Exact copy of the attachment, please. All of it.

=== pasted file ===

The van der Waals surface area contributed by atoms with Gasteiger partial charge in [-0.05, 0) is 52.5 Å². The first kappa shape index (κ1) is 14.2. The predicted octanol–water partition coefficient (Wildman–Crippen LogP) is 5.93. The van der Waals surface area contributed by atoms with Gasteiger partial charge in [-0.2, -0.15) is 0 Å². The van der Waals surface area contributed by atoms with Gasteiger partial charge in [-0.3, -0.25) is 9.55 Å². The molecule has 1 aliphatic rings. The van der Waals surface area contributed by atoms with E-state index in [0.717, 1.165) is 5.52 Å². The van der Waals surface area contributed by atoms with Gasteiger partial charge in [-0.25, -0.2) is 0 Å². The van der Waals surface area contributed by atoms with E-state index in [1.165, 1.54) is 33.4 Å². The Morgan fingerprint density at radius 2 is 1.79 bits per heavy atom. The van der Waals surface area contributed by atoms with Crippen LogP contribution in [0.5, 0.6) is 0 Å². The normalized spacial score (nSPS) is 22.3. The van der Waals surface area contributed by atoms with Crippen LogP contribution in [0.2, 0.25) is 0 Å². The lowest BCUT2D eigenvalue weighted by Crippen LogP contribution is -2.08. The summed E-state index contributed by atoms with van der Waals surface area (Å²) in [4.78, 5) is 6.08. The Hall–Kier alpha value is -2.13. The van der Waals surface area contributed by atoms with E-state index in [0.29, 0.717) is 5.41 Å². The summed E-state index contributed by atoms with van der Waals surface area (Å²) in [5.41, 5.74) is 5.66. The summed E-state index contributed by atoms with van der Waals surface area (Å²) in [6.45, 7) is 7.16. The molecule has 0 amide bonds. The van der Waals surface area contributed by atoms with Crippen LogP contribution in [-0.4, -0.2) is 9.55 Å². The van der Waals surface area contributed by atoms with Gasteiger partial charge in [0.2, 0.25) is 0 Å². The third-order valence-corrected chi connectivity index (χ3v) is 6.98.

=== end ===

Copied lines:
The van der Waals surface area contributed by atoms with Gasteiger partial charge in [-0.05, 0) is 52.5 Å². The first kappa shape index (κ1) is 14.2. The predicted octanol–water partition coefficient (Wildman–Crippen LogP) is 5.93. The van der Waals surface area contributed by atoms with Gasteiger partial charge in [-0.2, -0.15) is 0 Å². The van der Waals surface area contributed by atoms with Gasteiger partial charge in [-0.3, -0.25) is 9.55 Å². The molecule has 1 aliphatic rings. The van der Waals surface area contributed by atoms with E-state index in [0.717, 1.165) is 5.52 Å². The van der Waals surface area contributed by atoms with Gasteiger partial charge in [-0.25, -0.2) is 0 Å². The van der Waals surface area contributed by atoms with E-state index in [1.165, 1.54) is 33.4 Å². The Morgan fingerprint density at radius 2 is 1.79 bits per heavy atom. The van der Waals surface area contributed by atoms with Crippen LogP contribution in [0.5, 0.6) is 0 Å². The normalized spacial score (nSPS) is 22.3. The van der Waals surface area contributed by atoms with Crippen LogP contribution in [0.2, 0.25) is 0 Å². The lowest BCUT2D eigenvalue weighted by Crippen LogP contribution is -2.08. The summed E-state index contributed by atoms with van der Waals surface area (Å²) in [4.78, 5) is 6.08. The Hall–Kier alpha value is -2.13. The van der Waals surface area contributed by atoms with E-state index in [0.29, 0.717) is 5.41 Å². The summed E-state index contributed by atoms with van der Waals surface area (Å²) in [5.41, 5.74) is 5.66. The summed E-state index contributed by atoms with van der Waals surface area (Å²) in [6.45, 7) is 7.16. The molecule has 0 amide bonds. The van der Waals surface area contributed by atoms with Crippen LogP contribution in [-0.4, -0.2) is 9.55 Å². The van der Waals surface area contributed by atoms with Gasteiger partial charge in [0.2, 0.25) is 0 Å². The third-order valence-corrected chi connectivity index (χ3v) is 6.98.